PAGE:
JW: We did auditions with lots of teen girls around Canada, and that’s how we found Georgia as well as Madison (Baines), who plays Samantha. Madison, I felt was very vulnerable in her audition and I was like, “That’s great. I care about you so much just from the energy, this vulnerability you’re bringing, and I can’t wait to expand on that.” And then with Georgia, she just got the character. Something I was really excited about in terms of the writing of it, was playing with the idea of she’s a demon, but she’s also been here for so long that she’s also become a teenage girl. And I think that really resonated with Georgia and she just instinctively understood that. It’s really fun. If somebody goes back and rewatches the movie, I think that if you keep an eye out for her, I think you can track what she’s doing the whole time. And I have a lot of fun watching her, knowing her journey.

HtN: It’s definitely a movie that’s going to give back to the audience if they decide to watch it a second time, I think. I mean, it’s got a big enough twist that it’s like, “Oh, I really wasn’t paying attention to what I was supposed to be paying attention to.”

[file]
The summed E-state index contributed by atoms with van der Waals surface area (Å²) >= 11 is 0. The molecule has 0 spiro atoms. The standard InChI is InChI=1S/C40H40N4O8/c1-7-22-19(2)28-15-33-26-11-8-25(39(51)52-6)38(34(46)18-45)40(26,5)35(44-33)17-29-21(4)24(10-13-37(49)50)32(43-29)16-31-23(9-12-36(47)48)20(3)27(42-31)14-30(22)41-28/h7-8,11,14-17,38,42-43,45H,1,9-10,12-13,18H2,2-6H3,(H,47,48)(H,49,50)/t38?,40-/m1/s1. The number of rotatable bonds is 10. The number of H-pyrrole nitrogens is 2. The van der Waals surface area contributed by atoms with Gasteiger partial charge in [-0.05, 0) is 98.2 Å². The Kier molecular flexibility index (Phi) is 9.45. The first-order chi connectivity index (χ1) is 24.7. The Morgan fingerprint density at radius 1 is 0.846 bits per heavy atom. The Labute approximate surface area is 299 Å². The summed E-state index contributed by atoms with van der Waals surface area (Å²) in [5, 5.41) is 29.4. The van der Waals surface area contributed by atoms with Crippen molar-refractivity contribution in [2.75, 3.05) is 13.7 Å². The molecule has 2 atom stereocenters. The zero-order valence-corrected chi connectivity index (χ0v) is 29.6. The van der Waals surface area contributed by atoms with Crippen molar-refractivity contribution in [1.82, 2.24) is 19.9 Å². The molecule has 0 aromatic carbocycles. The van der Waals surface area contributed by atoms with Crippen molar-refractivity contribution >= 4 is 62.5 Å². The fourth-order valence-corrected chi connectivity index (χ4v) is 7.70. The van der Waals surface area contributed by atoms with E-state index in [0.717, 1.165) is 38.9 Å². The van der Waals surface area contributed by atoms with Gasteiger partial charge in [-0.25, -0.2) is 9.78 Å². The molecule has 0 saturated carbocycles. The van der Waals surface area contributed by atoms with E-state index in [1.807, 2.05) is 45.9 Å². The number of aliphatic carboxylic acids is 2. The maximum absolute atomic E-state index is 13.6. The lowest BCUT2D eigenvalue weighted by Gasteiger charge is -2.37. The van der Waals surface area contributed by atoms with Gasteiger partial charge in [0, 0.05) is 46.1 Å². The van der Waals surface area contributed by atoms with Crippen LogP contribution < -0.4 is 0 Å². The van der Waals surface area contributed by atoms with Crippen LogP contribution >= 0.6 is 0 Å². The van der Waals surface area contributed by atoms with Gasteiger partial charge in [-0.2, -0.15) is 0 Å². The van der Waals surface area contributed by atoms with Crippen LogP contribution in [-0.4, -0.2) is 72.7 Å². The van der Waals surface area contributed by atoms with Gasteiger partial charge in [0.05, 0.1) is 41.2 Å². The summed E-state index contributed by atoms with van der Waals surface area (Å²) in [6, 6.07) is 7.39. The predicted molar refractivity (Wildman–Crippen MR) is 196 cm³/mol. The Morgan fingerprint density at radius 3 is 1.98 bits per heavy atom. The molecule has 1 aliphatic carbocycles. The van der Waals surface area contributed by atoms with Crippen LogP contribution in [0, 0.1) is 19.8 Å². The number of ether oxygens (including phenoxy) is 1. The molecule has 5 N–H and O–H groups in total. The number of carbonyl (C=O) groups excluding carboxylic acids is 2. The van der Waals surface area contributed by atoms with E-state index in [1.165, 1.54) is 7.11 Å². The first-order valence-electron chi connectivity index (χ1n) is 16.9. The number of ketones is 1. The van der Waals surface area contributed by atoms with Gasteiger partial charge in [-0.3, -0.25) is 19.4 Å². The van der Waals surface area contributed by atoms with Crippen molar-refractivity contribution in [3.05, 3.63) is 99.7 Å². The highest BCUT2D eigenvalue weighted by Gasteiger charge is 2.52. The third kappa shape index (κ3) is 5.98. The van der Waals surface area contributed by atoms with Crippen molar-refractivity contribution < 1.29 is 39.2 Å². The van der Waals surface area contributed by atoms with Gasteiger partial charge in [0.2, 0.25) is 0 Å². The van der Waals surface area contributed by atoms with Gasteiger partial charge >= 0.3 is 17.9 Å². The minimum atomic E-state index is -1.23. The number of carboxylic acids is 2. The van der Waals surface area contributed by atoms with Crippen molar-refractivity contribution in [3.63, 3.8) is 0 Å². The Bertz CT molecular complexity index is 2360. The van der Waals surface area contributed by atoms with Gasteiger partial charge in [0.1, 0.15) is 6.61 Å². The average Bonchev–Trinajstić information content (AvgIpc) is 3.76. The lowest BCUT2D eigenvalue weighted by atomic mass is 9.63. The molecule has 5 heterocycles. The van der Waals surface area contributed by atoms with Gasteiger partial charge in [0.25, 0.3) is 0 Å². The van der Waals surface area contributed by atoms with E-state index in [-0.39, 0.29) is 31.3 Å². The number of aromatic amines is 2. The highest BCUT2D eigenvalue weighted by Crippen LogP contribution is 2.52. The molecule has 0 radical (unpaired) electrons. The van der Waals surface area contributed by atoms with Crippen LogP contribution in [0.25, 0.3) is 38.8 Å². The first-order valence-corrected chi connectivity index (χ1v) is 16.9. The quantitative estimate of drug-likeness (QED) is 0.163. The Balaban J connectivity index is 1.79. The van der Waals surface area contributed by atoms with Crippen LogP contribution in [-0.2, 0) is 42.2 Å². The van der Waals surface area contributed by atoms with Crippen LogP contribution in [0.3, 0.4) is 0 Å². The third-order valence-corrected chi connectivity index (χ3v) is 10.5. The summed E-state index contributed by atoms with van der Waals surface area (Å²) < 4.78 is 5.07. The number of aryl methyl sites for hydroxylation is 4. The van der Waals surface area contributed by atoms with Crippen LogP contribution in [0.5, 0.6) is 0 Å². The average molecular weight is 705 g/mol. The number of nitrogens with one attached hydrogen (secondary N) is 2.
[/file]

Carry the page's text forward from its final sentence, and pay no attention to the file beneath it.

SR: And it’s probably worth mentioning that although Madison is a bit older than a teenager, she plays teenager very well. Madison plays Samantha. Georgia was 14 when we started production, from 15 on in production. So she really is the age that the characters are representing. And it’s rare to find somebody who can hold their own with a cast as strong as this, with as much experience as they have as this, at that age. And I mean, not just hold their own, but essentially be the driving force in that final third of the movie in such a powerful way.

JW: I also just want to bring up, and this is something we haven’t talked about too much before, that her father, who was on set with us, happens to also be a mythology academic, a genre mythology academic. And he became our Latin consultant and was working with the actors to get them to pronounce all the Latin correctly. And he wrote some of the Latin for the movie as well.


Filmmaker Jenn Wexler



HtN: I was very happy when everybody got killed, our band of killers, because I was worried that as soon as we had the twist, I was like, “Oh, wait, now are we supposed to be cheering for Maisie and her group of people who I just watched kill a bunch of people I liked” So I think your film is a lot about guilt. They talk about guilt in it and the sacrifice the guilty. So it was nice to see that carry over. I assume that was a direct decision that no one was going to live. Why did they have to die and why did they have to die when they died?